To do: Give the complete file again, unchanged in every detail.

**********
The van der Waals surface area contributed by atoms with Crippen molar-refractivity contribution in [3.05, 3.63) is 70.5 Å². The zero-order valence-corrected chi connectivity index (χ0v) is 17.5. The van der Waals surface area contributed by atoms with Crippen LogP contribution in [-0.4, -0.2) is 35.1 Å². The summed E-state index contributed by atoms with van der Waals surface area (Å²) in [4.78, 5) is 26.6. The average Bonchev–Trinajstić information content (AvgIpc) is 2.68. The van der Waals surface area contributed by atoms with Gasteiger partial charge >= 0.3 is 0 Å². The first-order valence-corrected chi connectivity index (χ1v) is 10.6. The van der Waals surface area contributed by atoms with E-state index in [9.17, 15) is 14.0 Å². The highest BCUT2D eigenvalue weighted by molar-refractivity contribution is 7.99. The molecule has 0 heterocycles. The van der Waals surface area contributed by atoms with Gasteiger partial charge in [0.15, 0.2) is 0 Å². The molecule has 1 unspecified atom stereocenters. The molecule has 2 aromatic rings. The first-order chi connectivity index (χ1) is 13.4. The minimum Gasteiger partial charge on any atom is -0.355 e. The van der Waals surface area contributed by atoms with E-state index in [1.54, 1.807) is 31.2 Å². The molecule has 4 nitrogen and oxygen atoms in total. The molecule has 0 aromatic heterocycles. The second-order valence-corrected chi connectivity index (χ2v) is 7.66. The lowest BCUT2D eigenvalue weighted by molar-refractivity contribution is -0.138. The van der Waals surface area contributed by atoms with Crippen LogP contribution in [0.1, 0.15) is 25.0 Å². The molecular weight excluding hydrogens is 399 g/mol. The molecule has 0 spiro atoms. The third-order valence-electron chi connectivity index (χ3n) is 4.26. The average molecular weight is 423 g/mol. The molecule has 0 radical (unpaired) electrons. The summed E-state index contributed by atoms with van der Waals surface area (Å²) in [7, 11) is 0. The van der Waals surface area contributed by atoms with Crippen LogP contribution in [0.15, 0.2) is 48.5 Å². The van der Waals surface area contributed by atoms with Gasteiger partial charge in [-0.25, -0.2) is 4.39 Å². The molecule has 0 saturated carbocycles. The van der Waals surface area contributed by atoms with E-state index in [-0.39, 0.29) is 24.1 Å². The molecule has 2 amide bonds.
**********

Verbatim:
The van der Waals surface area contributed by atoms with Crippen molar-refractivity contribution in [3.05, 3.63) is 70.5 Å². The zero-order valence-corrected chi connectivity index (χ0v) is 17.5. The van der Waals surface area contributed by atoms with Crippen LogP contribution in [-0.4, -0.2) is 35.1 Å². The summed E-state index contributed by atoms with van der Waals surface area (Å²) in [4.78, 5) is 26.6. The average Bonchev–Trinajstić information content (AvgIpc) is 2.68. The van der Waals surface area contributed by atoms with Gasteiger partial charge >= 0.3 is 0 Å². The first-order valence-corrected chi connectivity index (χ1v) is 10.6. The van der Waals surface area contributed by atoms with E-state index in [9.17, 15) is 14.0 Å². The highest BCUT2D eigenvalue weighted by molar-refractivity contribution is 7.99. The molecule has 0 heterocycles. The van der Waals surface area contributed by atoms with Gasteiger partial charge in [0.15, 0.2) is 0 Å². The molecule has 1 unspecified atom stereocenters. The molecule has 2 aromatic rings. The first-order chi connectivity index (χ1) is 13.4. The minimum Gasteiger partial charge on any atom is -0.355 e. The van der Waals surface area contributed by atoms with E-state index in [1.54, 1.807) is 31.2 Å². The molecule has 4 nitrogen and oxygen atoms in total. The molecule has 0 aromatic heterocycles. The second-order valence-corrected chi connectivity index (χ2v) is 7.66. The lowest BCUT2D eigenvalue weighted by molar-refractivity contribution is -0.138. The van der Waals surface area contributed by atoms with Crippen LogP contribution in [0.1, 0.15) is 25.0 Å². The molecular weight excluding hydrogens is 399 g/mol. The molecule has 0 spiro atoms. The third-order valence-electron chi connectivity index (χ3n) is 4.26. The average molecular weight is 423 g/mol. The molecule has 0 radical (unpaired) electrons. The summed E-state index contributed by atoms with van der Waals surface area (Å²) in [7, 11) is 0. The van der Waals surface area contributed by atoms with Crippen LogP contribution in [0.15, 0.2) is 48.5 Å². The van der Waals surface area contributed by atoms with Gasteiger partial charge in [-0.25, -0.2) is 4.39 Å². The molecule has 0 saturated carbocycles. The van der Waals surface area contributed by atoms with E-state index in [-0.39, 0.29) is 24.1 Å². The molecule has 2 amide bonds.